I play to my local public (WYEP) radio station often. They tend to play a lot of newer (pre-mainstream) music. Many times I can keep up with the song even only hearing it the first or second time. I think most of those songs have somewhat of an electronic production either in the original production or mastering.

Now other times it will take me several attempts to get a good feel for a song. I believe those songs come with a soul. Sometimes it's hard to decipher another drummers grove but givin time and enough listens I normally get pretty close.

On song in particular I have difficulty with is Florence + The Machine - Delilah. To listen to it, it doesn't seem hard to play but somewhere in the middle I tend to get off beat. I think it's because there is more than one drummer.


Platinum Member
It depends on what music you're using as a reference. Judging by the groups you mention, I'd guess a big part of it is you've developed a more acute sensitivity to tempo and beat placement.

Pearl Jam and other 90s grunge-style music generally has pretty elastic time. It won't line up perfectly with a grid. I didn't notice the time moving around so much when the music came out 25 years ago, because I wasn't using a metronome all the time. But I hear all kinds of looseness in that music when I hear it today. My ear for that kind of stuff is much, much more developed now, thanks to countless hours spent playing along with a click. Yours probably is, too.

Duck Tape

Platinum Member
Thanks! I'll try to address everyone without getting all quotey.

Yes the music definitely was elastic, there were dynamic changes and tempo changes. I can handle a tempo change but it's virtually impossible to pick up tempo changes within 1 beat, and there are plenty of 90's Rock recordings where there are dud notes (off time) that you just can't catch if you're traveling in the trajectory of an even tempo. Easy by faith no more for example - no disrespect to their drummer but if you really try to nail that song you will hear yourself clashing with the drums on the recording, those hihat chokes are kinda clunky. And pearl jam - alive.. Actually s very good drum part but there are a few loose notes here and there.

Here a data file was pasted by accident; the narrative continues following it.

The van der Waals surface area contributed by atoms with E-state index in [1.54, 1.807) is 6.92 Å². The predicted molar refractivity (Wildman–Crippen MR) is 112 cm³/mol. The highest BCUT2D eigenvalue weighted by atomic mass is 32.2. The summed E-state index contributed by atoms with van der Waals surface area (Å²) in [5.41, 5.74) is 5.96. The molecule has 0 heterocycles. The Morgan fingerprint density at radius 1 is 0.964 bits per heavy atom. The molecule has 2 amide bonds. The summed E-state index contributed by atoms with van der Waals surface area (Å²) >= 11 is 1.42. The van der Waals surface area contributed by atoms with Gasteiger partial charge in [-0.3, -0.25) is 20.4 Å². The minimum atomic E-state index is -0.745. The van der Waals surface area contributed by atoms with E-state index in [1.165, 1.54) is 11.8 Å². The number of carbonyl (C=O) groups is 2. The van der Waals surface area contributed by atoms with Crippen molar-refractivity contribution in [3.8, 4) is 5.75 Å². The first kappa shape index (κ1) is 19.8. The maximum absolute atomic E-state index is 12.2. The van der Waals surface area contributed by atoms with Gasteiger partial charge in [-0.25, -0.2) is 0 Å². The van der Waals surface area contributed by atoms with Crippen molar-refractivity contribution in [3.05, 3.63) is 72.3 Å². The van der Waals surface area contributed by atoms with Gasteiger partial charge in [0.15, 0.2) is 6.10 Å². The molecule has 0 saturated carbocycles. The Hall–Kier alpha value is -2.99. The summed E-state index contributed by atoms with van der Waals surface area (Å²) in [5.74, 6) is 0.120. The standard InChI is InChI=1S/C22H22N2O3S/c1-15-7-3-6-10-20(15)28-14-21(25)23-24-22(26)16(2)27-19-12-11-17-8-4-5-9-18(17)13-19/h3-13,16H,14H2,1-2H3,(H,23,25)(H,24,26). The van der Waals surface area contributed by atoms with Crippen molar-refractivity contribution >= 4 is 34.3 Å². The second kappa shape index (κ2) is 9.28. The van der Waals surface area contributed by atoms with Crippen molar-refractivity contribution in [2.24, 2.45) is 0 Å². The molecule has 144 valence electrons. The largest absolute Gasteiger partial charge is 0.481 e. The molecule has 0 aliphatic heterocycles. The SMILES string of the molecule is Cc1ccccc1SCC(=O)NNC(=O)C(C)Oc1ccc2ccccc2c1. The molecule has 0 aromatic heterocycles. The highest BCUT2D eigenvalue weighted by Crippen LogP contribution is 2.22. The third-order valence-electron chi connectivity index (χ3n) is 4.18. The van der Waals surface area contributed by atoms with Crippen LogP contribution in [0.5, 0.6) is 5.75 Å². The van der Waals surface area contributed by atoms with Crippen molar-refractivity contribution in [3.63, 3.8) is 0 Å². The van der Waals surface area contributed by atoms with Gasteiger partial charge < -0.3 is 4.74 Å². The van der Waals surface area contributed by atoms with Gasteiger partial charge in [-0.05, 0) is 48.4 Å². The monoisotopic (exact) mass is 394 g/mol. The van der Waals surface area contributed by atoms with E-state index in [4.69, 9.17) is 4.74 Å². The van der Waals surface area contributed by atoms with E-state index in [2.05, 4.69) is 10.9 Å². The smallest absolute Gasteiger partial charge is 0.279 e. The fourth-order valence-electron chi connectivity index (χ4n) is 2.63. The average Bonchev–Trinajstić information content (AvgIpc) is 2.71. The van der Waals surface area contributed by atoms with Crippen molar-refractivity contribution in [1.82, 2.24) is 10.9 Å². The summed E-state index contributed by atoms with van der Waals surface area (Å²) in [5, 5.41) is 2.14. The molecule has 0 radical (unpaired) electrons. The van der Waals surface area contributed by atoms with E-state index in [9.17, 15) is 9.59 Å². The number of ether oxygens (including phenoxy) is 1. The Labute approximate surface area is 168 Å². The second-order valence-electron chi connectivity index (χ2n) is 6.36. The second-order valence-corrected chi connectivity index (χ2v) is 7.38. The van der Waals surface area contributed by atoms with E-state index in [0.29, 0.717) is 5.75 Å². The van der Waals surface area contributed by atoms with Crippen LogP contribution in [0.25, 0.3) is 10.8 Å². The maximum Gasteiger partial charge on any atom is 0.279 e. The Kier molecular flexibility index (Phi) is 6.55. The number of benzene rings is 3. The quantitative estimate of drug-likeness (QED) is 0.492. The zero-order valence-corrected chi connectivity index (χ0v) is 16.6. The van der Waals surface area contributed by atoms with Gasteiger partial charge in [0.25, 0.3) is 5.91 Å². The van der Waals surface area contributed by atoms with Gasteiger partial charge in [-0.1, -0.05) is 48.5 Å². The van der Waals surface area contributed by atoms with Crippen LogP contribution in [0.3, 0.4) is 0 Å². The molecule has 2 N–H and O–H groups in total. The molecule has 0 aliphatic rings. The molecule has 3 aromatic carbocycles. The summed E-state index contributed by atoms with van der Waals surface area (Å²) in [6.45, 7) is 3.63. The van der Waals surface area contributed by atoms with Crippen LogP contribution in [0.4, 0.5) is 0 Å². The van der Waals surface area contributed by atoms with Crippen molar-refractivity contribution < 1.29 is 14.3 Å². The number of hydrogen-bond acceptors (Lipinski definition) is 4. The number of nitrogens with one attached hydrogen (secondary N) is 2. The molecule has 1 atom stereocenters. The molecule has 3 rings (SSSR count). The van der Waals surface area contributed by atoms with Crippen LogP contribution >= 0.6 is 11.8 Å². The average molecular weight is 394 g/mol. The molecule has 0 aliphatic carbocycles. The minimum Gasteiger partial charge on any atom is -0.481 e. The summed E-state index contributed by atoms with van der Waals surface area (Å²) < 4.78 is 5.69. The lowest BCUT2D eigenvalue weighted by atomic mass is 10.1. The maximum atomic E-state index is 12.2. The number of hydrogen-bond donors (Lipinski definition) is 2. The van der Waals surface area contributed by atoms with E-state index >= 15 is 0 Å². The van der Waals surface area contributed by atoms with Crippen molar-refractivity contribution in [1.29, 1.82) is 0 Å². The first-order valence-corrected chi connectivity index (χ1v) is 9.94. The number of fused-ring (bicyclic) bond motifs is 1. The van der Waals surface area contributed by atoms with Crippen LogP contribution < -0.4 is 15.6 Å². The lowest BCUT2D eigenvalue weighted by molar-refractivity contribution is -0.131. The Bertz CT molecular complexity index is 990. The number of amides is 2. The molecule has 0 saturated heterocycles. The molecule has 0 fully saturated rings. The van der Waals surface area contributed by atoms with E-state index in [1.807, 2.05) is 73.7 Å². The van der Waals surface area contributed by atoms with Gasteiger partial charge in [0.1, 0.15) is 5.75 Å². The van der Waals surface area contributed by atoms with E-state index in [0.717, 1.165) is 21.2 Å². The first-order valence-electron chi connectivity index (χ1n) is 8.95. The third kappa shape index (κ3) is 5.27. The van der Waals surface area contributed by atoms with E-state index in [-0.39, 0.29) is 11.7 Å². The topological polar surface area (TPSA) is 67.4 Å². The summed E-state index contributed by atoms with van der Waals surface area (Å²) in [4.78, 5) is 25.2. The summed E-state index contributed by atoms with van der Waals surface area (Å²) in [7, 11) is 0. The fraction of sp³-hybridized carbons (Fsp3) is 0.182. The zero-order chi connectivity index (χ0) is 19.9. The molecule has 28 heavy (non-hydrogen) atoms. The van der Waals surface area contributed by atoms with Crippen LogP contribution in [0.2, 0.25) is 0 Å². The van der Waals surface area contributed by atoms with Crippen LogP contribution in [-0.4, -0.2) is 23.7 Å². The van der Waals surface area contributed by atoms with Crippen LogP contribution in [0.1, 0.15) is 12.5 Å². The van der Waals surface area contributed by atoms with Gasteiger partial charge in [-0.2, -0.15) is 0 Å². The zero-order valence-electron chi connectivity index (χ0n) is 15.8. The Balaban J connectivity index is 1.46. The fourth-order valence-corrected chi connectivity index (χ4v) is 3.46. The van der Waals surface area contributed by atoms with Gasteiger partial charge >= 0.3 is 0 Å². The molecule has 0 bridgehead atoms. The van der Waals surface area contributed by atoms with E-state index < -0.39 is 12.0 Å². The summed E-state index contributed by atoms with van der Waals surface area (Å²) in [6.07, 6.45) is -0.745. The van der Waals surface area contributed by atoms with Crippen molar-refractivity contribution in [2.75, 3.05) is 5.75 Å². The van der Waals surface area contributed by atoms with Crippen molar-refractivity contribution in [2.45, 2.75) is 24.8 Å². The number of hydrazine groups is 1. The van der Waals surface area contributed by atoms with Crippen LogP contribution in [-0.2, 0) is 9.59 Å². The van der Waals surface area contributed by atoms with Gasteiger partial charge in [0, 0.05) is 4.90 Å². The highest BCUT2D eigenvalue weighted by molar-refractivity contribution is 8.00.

People are saying modern music is the only note perfect stuff but I cut my teeth playing to Michael Jackson, David Bowie, George Michael and toto (tgis is mostly 80's stuff) and all of those artists had awesome studio drummers who could play to a click and sound fantastic.

The point that I'm trying to drive home is that I have realized it's not always my fault if I sound a bit off playing to a recording, and there have been songs over the years that I've tried to play to over and over and it's a bit like banging your head against the wall. I guess I agree to disagree with some drummers on my favourite playalong songs because I may never sound too much like them, which is good.


Silver Member
In a parallel to playing with records, I get frustrated with my guitar player uses his looper pedal. He never quite nails the timing with it and it fluctuates just enough that my playing will drift away from the loop timing.

I have zero issues staying on time to a click track nor do I have any problems playing with a band. It's when there's small errors in timing that really throws me off. I find that if I focus on the instruments rather than the drummer on records things go smoother and I'm at my best when I know the track by heart.

Fun fact: Dave Grohl tracked most of Nevermind without a metronome, except for Lithium. They were having issues with the track speeding up and losing the grooving feel. So a click track was used and despite having never used a metronome Dave played perfectly with the click.